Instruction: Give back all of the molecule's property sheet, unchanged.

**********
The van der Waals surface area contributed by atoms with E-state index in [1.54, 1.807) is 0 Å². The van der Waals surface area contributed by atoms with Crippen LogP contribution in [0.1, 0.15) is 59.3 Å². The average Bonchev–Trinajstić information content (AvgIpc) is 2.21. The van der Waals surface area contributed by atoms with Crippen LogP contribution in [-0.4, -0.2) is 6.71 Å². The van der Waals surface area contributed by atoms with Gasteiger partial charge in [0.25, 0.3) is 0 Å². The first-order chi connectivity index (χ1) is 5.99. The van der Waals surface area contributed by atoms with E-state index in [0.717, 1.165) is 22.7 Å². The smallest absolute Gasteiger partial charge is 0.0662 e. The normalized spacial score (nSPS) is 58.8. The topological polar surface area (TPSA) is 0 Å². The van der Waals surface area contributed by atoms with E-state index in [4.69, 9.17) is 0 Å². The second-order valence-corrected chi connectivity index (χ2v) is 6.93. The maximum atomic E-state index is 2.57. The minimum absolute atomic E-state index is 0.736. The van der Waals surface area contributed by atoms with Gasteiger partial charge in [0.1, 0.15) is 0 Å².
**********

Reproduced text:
The van der Waals surface area contributed by atoms with E-state index in [1.54, 1.807) is 0 Å². The van der Waals surface area contributed by atoms with Crippen LogP contribution in [0.1, 0.15) is 59.3 Å². The average Bonchev–Trinajstić information content (AvgIpc) is 2.21. The van der Waals surface area contributed by atoms with Crippen LogP contribution in [-0.4, -0.2) is 6.71 Å². The van der Waals surface area contributed by atoms with Gasteiger partial charge in [0.25, 0.3) is 0 Å². The first-order chi connectivity index (χ1) is 5.99. The van der Waals surface area contributed by atoms with E-state index in [0.717, 1.165) is 22.7 Å². The smallest absolute Gasteiger partial charge is 0.0662 e. The normalized spacial score (nSPS) is 58.8. The topological polar surface area (TPSA) is 0 Å². The van der Waals surface area contributed by atoms with E-state index in [4.69, 9.17) is 0 Å². The second-order valence-corrected chi connectivity index (χ2v) is 6.93. The maximum atomic E-state index is 2.57. The minimum absolute atomic E-state index is 0.736. The van der Waals surface area contributed by atoms with Gasteiger partial charge in [0.1, 0.15) is 0 Å².